Starbucks Executive Chairman Howard Schultz announced he will be stepping down from his position on June 26 this week. He will instead become the company’s chairman emeritus. Schultz made the announcement in a memo sent to Starbucks employees on Monday.
“It seems like yesterday that I first walked into the Pike Place store, stepped across the threshold, and was swept into a world of coffee and community. That moment began the journey of a lifetime. Not just for me, but for so many of us,” Schultz wrote.
Schultz first joined Starbucks in 1982 as director of retail operations and marketing. Starbucks had started as a single location on Seattle’s Pike Place in 1971. In 1987 an espresso-bar company that Schultz had left Starbucks to found acquires the company’s assets with the backing of local investors. The company changes its name to Starbucks Corporation. At the time, they had eleven stores.
Today Starbucks has more than 28,000 stores in seventy-seven countries all over the world. The company had sales of more than $22 billion in FY 2017. Schultz’s 37.8 million shares of Starbucks, or a 3 percent stake in the company, is worth about $2.17 billion.
Schultz did not announce plans for his future although there is wide speculation it may include a political run. He has been a vocal supporter of both former President Barack Obama and Hillary Clinton and there are rumors he may begin on his own presidential bid.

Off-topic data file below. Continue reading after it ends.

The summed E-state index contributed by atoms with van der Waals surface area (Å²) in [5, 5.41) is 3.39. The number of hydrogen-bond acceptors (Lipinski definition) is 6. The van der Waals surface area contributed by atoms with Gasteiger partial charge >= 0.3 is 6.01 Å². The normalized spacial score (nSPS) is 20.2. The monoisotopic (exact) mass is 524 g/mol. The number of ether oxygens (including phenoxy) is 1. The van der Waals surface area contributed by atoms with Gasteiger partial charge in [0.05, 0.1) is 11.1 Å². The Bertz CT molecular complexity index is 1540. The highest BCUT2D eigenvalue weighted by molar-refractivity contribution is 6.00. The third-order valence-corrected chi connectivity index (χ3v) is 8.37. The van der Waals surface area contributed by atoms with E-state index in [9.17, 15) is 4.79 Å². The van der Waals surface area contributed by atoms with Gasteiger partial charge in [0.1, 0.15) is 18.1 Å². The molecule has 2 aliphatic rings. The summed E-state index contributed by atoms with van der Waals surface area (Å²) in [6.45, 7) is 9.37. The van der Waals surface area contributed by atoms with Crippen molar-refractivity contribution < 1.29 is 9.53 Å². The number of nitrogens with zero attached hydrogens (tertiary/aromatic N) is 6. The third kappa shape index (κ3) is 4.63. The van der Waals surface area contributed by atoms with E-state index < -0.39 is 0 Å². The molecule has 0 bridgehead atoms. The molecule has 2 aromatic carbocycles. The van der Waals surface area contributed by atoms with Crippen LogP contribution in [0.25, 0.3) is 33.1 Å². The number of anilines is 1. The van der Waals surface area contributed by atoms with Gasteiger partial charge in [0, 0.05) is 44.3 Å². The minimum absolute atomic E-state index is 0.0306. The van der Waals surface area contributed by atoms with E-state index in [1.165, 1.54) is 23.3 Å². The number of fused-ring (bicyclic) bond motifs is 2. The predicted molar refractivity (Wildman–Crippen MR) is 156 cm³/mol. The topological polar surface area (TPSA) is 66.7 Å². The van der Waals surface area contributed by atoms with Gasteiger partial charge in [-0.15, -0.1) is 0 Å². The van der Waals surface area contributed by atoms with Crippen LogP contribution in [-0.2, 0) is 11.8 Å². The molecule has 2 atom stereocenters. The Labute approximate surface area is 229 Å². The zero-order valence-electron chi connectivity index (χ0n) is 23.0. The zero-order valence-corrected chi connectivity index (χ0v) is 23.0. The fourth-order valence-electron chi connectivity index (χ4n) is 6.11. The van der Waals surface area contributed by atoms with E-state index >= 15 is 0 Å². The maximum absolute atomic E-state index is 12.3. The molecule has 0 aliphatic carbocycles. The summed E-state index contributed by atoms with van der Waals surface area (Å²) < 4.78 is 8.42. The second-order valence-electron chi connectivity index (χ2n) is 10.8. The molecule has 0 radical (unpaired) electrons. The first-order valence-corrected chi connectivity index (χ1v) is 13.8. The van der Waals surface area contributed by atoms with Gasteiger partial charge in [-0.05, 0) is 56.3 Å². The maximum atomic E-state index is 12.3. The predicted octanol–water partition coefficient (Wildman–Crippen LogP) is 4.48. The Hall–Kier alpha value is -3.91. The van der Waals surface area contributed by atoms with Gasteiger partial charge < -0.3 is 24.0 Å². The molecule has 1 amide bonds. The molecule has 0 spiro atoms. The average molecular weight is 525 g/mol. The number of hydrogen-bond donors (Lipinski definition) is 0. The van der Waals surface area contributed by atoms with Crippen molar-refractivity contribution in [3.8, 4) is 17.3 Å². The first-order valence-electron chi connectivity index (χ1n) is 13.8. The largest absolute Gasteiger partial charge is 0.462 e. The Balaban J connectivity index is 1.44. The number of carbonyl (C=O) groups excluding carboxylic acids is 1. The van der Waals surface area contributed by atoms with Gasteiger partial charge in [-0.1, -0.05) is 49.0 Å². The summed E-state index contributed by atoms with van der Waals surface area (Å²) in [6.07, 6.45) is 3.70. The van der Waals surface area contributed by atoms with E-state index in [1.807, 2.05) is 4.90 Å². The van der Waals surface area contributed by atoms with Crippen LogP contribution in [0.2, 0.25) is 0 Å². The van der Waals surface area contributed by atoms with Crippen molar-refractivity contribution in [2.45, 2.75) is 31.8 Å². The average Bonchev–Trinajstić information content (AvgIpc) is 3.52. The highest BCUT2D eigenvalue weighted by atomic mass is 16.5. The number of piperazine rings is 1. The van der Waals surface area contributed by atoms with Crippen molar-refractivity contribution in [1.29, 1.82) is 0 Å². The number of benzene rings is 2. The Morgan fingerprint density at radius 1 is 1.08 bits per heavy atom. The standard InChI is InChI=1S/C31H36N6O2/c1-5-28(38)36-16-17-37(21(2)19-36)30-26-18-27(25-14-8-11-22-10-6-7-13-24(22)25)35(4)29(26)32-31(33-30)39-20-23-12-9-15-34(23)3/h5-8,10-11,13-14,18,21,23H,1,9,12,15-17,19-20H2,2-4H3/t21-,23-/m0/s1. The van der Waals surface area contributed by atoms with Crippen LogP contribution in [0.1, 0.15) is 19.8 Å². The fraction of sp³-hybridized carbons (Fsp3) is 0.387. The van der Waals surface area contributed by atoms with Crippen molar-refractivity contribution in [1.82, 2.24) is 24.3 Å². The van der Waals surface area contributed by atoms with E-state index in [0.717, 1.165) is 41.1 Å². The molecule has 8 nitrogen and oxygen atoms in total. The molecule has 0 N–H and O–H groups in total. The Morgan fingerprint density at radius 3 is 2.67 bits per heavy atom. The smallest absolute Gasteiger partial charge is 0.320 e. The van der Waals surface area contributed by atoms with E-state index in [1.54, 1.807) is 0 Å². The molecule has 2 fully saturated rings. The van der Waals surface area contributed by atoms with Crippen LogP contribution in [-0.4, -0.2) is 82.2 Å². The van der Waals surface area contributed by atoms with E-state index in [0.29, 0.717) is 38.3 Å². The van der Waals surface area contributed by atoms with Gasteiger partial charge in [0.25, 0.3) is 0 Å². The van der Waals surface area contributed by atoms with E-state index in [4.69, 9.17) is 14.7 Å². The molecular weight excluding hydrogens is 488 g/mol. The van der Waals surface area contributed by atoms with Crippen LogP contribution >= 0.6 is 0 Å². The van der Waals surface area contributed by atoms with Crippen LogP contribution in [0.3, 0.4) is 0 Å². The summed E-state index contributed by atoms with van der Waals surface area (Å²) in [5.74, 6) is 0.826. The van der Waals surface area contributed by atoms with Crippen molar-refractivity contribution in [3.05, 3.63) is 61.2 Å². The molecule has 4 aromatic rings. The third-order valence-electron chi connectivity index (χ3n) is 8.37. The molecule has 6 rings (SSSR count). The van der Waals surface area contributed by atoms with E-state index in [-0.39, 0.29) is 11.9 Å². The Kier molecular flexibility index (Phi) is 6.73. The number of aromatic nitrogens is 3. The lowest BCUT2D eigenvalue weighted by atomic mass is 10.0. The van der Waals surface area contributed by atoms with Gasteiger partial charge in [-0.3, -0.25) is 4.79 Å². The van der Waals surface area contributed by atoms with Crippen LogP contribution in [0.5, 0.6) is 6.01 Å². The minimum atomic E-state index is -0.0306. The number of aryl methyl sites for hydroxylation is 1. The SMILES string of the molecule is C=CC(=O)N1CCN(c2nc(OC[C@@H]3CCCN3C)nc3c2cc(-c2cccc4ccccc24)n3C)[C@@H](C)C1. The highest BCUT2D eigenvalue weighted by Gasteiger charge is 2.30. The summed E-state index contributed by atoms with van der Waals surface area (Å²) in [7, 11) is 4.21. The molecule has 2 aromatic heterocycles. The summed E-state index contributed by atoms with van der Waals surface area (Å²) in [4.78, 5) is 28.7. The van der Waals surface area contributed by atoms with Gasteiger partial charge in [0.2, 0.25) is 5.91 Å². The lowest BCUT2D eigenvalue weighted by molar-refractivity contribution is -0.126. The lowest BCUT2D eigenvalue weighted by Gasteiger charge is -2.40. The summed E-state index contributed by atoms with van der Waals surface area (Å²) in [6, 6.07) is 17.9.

“This will be an emotional transition, but I’m looking forward to spending time with my family this summer. I’m also writing a book about Starbucks social impact work and our efforts to redefine the role and responsibility of a public company in an ever-changing society,” Schultz wrote.
“It’s a journey that has prompted me to consider the many ways that each of us, as citizens, can give back to our communities. I’ll be thinking about a range of options for myself, from philanthropy to public service, but I’m a long way from knowing what the future holds.”
Starbucks recently announced a $7.5 billion deal with Nestle that will give the Swiss food and beverage company exclusive rights to sell Seattle’s signature coffee in stores around the world.
It was also recently announced that the company’s payment app is the world’s most popular, with 20.7 million people using it at least once every six months last year, according to data research firm eMarketer. The app beat out other tech giants’ offerings Apple Pay, Google Pay and Samsung Pay.
The company had suffered negative publicity in recent months though in the wake of an incident in which two young African-American men were arrested after asking to use the restroom at a Philadelphia Starbucks. The two men did not buy anything and sat in the restaurant. The store manager called the police after asking them to leave.
Video of the arrest sparked outrage and protests after going viral.
“The company, the management and me personally — not the store manager — are culpable and responsible. And we’re the ones to blame,” Schultz said in the wake of the incident. “We were absolutely wrong in every way. The policy and the decision she made, but it’s the company that’s responsible.”
The company closed all 8,000 of its U.S. locations on the afternoon of May 29, 2018 for racial-sensitivity training. They will be “the beginning, not the end of an entire transformation of our training at Starbucks,” Schultz said of the sessions.
The company also announced a revision to its bathroom policy in which even those who don’t purchase anything at the restaurants can use the facilities.
Photo of first Starbucks restaurant by Mark Stephenson via Flickr